Holocaust Survival Tale: Hana

  • By Ana Aceves
  • Posted 03.30.17
  • NOVA

In 1941 in Lithuania, the Nazis killed tens of thousands of Jews in the Ponar forest. Two years later, the Nazis brought 80 Jews to the killing site to burn the bodies to cover up their atrocities. These Jewish prisoners planned a risky escape by digging an underground tunnel with nothing more than spoons, screwdrivers, and their bare hands. Motke Zeidel was one of 12 who made it out alive. Here’s his story, as told by his daughter Hana Amir.

Running Time: 07:50


Hana Amir: They took them up and they walked them to one of the holes. They told them to take the sand off, I think with some shovels, I don't know what they had to do it with. And there they saw bodies. A lot of bodies. And he said, "We were all shocked. And they told us that we need to take the bodies out. And the wood that we cut, we had to put the wood and on it, the bodies."

The Nazis and the Lithuanians were talking about the "shmatas." They didn't—it wasn't bodies of human beings. It was "shmatas," which means rags. You wash the floor with. And it meant nothing, like the Jews are nothing.

He said, "We were stinking from the smell of the bodies. And we ate with the hands that we worked on the bodies. And like, we were like animals."

And my father, afterwards, kept on washing hands, all the time.

Whenever you saw my father, wherever he went, whatever he did, first of all he had to wash our hands. It was an obsession. He was cleaning all the time.

He was the youngest one, my father. There were, through the time they came to 80 people that worked. There were four women that were in the kitchen. So the team of workers were 84 people. In those holes. And he said you didn't have time. You were, if you said that you feel, you don't feel good or something they took you out and they shot you. One was telling them he doesn't feel good and he was gone. And from one side you knew you had to go on. And from the other side, like my dad said we didn't know about Auschwitz. We didn't know about Majdanek.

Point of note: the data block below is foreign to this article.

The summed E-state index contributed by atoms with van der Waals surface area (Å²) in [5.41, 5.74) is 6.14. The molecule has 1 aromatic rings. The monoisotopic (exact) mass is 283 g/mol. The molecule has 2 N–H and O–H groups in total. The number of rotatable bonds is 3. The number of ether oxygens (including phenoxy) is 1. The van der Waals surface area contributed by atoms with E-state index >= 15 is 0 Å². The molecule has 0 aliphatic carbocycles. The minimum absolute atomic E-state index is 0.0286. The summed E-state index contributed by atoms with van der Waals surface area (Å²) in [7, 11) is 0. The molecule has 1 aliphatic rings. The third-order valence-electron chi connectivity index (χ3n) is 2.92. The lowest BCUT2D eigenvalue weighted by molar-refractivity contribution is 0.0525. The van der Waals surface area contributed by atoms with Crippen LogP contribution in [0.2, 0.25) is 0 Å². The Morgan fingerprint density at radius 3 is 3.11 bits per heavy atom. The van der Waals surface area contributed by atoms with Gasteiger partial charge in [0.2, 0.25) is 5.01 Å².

And all we thought is that someone will survive and tell the world what's going on, what happened here.

My father said we had to find a solution because we knew none of us will survive. They kill us. We'll be the next ones in the hole. So we had to run away.

One of them—Doghim—he was an electricity technician. And he said we must build a tunnel. That's the only way.

They were about 20, I think between 20 to 25 people that could dig. And when they decide on the day to run away, it was according to as much as you worked in the tunnel. That's the way the numbered were put. My father was number five.

He said after the whole day of burning the bodies, he said we went into this tunnel. There was no air at the beginning. We were digging with the hands, with spoons we found on the bodies, with screwdriver on the bodies. Whatever we found there.

They dug for three, between three and three and half months. And they went, they waited for a night where there is no moon. Full dark night. And it was the 15, I think the 15 in April, when it was a decision to do it. And they told everyone.

And when they went out in the other side, it was already the beginning of spring so the leaves were dry. And the guards heard the steps on the leaves.

And that's when they start shooting. So they survived twelve.

They wanted revenge. At least that's what my father said. He said, "We felt that we're nothing. And the moment that we managed and we tricked them and we, we dig the tunnel and we escaped of it, we wanted to go to the partisans. We wanted to fight. We wanted to do something."

When he got to the partisans, he said, "The first thing they did, they pushed us on the side and they said take off the clothes. They boiled water to wash us. Because we were stinking so much. They burned our clothes and they gave us new clothes."

My father, he met my mother and he said, "No way. I'm not staying here, on this land. No way." And he started the runaway through, it took him about eight month. And he stood on Israel earth in 10 of October, '45.

I believe no one, no human being should do anything like this to another one. There can be disagreement. We are living in a country with a lot of disagreements. But the other side is human beings. And that is something we must never forget.



Director of Photography
Daniel Lyons, Ezra Wolfinger, Tom Phillips
Pete Nenortas, Oleg Kaizerman, Chris Preston
Digital Editor
Ana Aceves
Digital Editorial Assistant
Ari Daniel
© WGBH Educational Foundation 2017


Archival Photographs
Yad Vashem


(main image: Hana Amir portrait)
© WGBH Educational Foundation 2017

Related Links